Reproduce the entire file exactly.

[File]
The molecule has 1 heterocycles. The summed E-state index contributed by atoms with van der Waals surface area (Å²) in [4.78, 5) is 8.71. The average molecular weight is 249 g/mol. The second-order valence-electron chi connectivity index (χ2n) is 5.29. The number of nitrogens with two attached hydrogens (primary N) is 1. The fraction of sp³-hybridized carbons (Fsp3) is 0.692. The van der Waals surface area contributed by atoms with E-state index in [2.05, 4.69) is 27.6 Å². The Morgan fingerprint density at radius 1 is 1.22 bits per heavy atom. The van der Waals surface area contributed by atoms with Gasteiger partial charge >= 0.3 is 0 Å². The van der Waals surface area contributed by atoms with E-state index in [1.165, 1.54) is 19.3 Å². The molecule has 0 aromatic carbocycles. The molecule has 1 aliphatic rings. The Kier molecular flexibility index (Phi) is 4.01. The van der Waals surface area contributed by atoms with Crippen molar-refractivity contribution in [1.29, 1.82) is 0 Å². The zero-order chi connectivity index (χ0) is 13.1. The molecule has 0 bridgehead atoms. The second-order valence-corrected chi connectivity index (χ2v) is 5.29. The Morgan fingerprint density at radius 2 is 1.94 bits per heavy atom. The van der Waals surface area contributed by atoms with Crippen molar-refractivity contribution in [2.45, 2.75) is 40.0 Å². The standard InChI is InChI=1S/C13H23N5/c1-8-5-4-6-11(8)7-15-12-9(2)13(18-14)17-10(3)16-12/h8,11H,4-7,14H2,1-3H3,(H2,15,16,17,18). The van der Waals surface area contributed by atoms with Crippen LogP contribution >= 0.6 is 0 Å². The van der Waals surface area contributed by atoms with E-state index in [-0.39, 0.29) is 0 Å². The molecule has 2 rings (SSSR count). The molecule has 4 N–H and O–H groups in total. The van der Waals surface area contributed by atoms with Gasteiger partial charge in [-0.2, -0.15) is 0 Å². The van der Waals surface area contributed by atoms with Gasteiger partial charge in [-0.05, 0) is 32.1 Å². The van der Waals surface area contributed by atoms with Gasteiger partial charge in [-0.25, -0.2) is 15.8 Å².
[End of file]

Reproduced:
The molecule has 1 heterocycles. The summed E-state index contributed by atoms with van der Waals surface area (Å²) in [4.78, 5) is 8.71. The average molecular weight is 249 g/mol. The second-order valence-electron chi connectivity index (χ2n) is 5.29. The number of nitrogens with two attached hydrogens (primary N) is 1. The fraction of sp³-hybridized carbons (Fsp3) is 0.692. The van der Waals surface area contributed by atoms with E-state index in [2.05, 4.69) is 27.6 Å². The Morgan fingerprint density at radius 1 is 1.22 bits per heavy atom. The van der Waals surface area contributed by atoms with Gasteiger partial charge >= 0.3 is 0 Å². The van der Waals surface area contributed by atoms with E-state index in [1.165, 1.54) is 19.3 Å². The molecule has 0 aromatic carbocycles. The molecule has 1 aliphatic rings. The Kier molecular flexibility index (Phi) is 4.01. The van der Waals surface area contributed by atoms with Crippen molar-refractivity contribution in [1.29, 1.82) is 0 Å². The zero-order chi connectivity index (χ0) is 13.1. The molecule has 0 bridgehead atoms. The second-order valence-corrected chi connectivity index (χ2v) is 5.29. The Morgan fingerprint density at radius 2 is 1.94 bits per heavy atom. The van der Waals surface area contributed by atoms with Crippen molar-refractivity contribution in [2.45, 2.75) is 40.0 Å². The standard InChI is InChI=1S/C13H23N5/c1-8-5-4-6-11(8)7-15-12-9(2)13(18-14)17-10(3)16-12/h8,11H,4-7,14H2,1-3H3,(H2,15,16,17,18). The van der Waals surface area contributed by atoms with Crippen LogP contribution >= 0.6 is 0 Å². The van der Waals surface area contributed by atoms with E-state index in [-0.39, 0.29) is 0 Å². The molecule has 2 rings (SSSR count). The molecule has 4 N–H and O–H groups in total. The van der Waals surface area contributed by atoms with Gasteiger partial charge in [-0.2, -0.15) is 0 Å². The van der Waals surface area contributed by atoms with Gasteiger partial charge in [-0.05, 0) is 32.1 Å². The van der Waals surface area contributed by atoms with Gasteiger partial charge in [-0.25, -0.2) is 15.8 Å².